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Oil ends 2010 up 12 per cent
LONDON—Crude oil was set to close the year up more than 12 per cent despite a slight decline yesteray, due to a resurgence in global demand, an unusually cold winter and falling inventories. Crude was also on track to average $79.60 a barrel for the year, second only to 2008’s record average of US$99.75. US crude slipped just below US$90 yesteray as year-end profit-taking outweighed positive economic data and a drawdown in crude inventories reported in weekly US government data. US RBOB gasoline futures were higher, buoyed by holiday driving demand and lower inventories on the last trading day of the year, and during which refined products futures contracts will expire.
NYMEX crude oil for February delivery fell 71 cents, or 0.79 per cent, to US$89.13 a barrel at 9:30 am EST yesterday. ICE Brent crude fell 84 cents to US$92.25. Strong demand for raw materials, especially in China, is expected to push oil even higher next year, analysts said, although cautioning the global recovery was still fragile. US crude stocks fell for the fourth straight week last week, but the drawdown was less than expected and put downward pressure on prices. But the fall in gasoline stocks was much bigger than expected on year-end holiday travel demand, possibly signaling rising consumption as the world’s largest economy recovers from recession. Including all products, the total US implied demand has risen to the highest level of the year and above the levels of 2008, said Olivier Jakob from Petromatrix.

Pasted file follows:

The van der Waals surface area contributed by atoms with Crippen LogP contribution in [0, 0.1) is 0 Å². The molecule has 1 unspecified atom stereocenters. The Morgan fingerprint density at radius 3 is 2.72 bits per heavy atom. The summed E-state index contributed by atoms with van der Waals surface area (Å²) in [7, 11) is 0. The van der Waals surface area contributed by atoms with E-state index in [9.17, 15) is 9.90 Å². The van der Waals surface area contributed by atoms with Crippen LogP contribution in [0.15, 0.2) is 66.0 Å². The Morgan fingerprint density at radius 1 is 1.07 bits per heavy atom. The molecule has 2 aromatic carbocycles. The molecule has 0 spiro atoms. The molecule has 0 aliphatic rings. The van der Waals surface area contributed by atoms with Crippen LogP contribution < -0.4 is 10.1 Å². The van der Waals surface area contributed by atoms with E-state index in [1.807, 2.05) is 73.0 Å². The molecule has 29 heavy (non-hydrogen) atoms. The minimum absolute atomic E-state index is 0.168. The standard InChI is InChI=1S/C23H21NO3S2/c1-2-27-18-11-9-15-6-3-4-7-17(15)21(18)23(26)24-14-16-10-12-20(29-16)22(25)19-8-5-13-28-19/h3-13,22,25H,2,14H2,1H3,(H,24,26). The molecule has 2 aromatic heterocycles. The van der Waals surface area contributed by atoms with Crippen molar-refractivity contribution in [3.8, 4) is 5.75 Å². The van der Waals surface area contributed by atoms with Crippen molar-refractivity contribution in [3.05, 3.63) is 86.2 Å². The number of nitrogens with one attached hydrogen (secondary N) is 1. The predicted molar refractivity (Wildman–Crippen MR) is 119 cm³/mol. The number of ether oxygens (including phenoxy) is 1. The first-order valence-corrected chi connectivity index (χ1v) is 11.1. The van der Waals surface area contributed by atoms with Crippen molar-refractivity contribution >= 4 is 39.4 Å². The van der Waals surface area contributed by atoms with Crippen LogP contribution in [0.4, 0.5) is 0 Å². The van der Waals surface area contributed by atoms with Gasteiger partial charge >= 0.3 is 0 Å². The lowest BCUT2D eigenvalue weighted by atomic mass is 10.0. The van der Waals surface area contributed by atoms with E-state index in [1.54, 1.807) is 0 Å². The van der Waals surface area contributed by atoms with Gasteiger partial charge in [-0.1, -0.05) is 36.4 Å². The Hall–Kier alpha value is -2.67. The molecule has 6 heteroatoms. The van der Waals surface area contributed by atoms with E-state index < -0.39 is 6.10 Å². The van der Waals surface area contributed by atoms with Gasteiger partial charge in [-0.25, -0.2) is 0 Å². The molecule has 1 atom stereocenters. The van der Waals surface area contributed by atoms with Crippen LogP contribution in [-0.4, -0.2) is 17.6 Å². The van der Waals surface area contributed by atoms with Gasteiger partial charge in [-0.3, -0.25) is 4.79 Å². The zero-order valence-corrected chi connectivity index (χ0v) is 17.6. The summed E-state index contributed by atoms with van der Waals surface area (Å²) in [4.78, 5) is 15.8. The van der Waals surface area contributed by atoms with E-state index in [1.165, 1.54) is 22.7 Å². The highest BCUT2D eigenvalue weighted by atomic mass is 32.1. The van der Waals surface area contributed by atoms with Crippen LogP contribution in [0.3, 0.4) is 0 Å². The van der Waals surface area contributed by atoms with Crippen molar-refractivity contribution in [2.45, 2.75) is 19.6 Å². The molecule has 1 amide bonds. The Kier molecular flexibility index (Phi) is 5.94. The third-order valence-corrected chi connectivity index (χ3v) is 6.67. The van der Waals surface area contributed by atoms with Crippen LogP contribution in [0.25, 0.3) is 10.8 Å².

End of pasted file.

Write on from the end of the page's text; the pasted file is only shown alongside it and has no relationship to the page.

It was, however, soaring demand in Asia that analysts said contributed most to healthy gains in oil and commodities in 2010. Prices in metals and soft commodities also beat records or climbed near multi-year highs. Chinese President Hu Jintao said Friday the global recovery would remain difficult but China would work to ensure that its economic growth is stable and fast next year. The Reuters-Jefferies CRB index of 19 commodities is up 16 per cent on the year, a more attractive return than on stocks. However, some analysts have cautioned against excess optimism about a continuation of the rally in 2011. (Reuters)
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